WASHINGTON — House lawmakers on Tuesday advanced legislation to improve tracking of troops’ exposure to toxic chemicals from war zone burn pits, but the real political fight over how to help those ailing veterans is set for later this spring.

A group of lawmakers led by California Democrat Rep. Raul Ruiz is planning a push to classify combat burn pit exposure as the presumed cause of a range of lung diseases for veterans who served in Iraq and Afghanistan, opening the door for easier access to medical care and disability benefits.

The proposal is likely to face fierce opposition from VA leadership, which has emphasized the need for clear scientific links between war zone exposures and illnesses later in life before making large-scale benefits decisions.

The department’s official position is that “research does not show evidence of long-term health problems from exposure” to burn pits.

But advocates say those scientific shortcomings have more to do with poor monitoring than a lack of proof of the dangers that burn pits present. They point to a host of rare cancers, respiratory illnesses and other health problems among Iraq and Afghanistan veterans that cannot be dismissed as coincidental clustering.

“The study for this illness … can take up to 20 years,” Ruiz said at a press conference with Iraq and Afghanistan Veterans of America before Tuesday’s House vote. “We don’t have the time for that.

“There’s no perfect study, but there is enough evidence to determine there is a high enough suspicion of a link. We have veterans who are dying, so we have to act on that suspicion.”

In recent years, much of the focus in Congress on burn pits has centered on improving research to inform future benefits decisions.

Tuesday’s legislation — sponsored by Ruiz and Rep. Brad Wenstrup, R-Ohio — would allow family members to submit information into VA’s Burn Pit Registry, giving the department information on veterans who passed away from suspected toxic exposure illnesses or who are too sick to access the list themselves.

Wenstrup said in a statement that the move will “ensure the VA has more accurate records for veterans exposed to burn pits, so we can better serve those with service-related illnesses.”

Sen. Tom Udall, R-N.M., has introduced companion legislation in his chamber and called the idea a way “to gather more information so that veterans can receive the answers they deserve and the medical treatment they have earned.”

Nearly 170,000 veterans and current service members have entered information in the registry since it was launched five years ago. Ruiz said that information is invaluable, but he warned that policy makers need to see that as a first step and not an end goal.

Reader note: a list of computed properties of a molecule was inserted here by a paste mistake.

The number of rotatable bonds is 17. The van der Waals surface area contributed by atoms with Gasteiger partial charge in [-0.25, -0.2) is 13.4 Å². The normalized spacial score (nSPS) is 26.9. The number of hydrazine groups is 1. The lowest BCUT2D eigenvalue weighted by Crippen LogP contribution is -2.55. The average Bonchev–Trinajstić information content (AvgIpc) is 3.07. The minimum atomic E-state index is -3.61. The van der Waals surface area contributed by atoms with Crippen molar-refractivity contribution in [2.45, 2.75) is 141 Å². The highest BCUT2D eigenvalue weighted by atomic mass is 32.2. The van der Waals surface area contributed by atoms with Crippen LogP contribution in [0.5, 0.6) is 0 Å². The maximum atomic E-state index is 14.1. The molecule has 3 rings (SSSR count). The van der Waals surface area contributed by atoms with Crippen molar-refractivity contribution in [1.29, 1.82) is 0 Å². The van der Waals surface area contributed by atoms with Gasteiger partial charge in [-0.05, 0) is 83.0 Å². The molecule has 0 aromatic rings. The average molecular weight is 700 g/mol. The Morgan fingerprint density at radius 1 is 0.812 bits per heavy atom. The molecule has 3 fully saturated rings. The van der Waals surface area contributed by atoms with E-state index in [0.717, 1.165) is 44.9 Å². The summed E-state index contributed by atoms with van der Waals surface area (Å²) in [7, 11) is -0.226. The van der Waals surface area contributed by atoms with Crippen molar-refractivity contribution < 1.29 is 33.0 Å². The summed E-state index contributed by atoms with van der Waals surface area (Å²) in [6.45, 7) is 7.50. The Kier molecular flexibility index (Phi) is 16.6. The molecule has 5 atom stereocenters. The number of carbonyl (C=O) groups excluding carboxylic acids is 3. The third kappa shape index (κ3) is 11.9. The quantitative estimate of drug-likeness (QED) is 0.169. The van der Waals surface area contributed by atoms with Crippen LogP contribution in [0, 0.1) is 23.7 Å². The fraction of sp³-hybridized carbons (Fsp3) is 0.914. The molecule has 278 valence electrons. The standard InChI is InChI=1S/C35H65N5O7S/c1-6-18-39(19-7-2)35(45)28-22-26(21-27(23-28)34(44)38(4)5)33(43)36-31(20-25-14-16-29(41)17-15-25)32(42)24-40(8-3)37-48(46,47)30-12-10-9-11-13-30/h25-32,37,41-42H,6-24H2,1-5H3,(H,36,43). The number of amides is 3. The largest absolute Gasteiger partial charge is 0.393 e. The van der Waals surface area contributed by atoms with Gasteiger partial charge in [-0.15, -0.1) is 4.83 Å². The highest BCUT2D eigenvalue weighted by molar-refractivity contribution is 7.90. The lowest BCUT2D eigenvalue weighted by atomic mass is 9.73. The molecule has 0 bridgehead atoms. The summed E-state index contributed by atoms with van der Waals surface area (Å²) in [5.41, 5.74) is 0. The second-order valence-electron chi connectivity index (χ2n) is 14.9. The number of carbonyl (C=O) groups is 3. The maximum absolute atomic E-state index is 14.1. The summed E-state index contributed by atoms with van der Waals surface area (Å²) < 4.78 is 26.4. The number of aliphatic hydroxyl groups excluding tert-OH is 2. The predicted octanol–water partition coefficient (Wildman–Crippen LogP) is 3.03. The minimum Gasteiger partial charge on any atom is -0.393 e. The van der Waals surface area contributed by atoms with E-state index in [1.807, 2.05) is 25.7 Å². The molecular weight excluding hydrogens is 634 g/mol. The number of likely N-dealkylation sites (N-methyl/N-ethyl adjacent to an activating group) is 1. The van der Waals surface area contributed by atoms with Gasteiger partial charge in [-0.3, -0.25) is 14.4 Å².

Ruiz, a former emergency room doctor and medical school administrator, said his personal review of available research literature shows a clear connection between the burn pits and pulmonary issues, lung diseases and cancers.

His proposed legislation would allow any veterans who can show burn pit exposure to receive “priority group 6” status for VA care — putting them ahead of veterans without any service-connected problems seeking appointments in the department’s health system — and lessen the standard of proof to receive disability benefits for burn pit veterans with lung diseases.

He compared the problem to the issue of Agent Orange exposure during the Vietnam War. The department took until 1991 to recognize exposure to the chemical defoliant in that war as the likely cause of a host of illnesses, and is still fighting the exposure claims of some sailors who served in ships off the coast there.

Melissa Bryant, chief policy officer for IAVA, said veterans from recent wars have already waited long enough on burn pit research and analysis.

“We have known about his problem for years,” she said. “We’re going on almost two decades already. We see this as our Agent Orange. And we know how long it took for that to be declared a presumptive condition.

“We will not stand for that happening to our generation.”

Moving vets exposed to burn pits to the front of the line for medical care may have only a nominal cost for VA, but making burn pit exposure a presumptive condition for disability benefits is likely to run into the billions of dollars. Ruiz said the costs of his proposal have not yet been finalized.

But, like the scientific questions surrounding the issue, he called the cost concerns beside the point of the problem.

“VA has been really good at coming up with excuses as to why they shouldn’t be covering Agent Orange for so many years,” he said. “Our Vietnam veterans understand that song and dance so much.

“For this generation, we have to stop it as soon as they start talking about excuses.”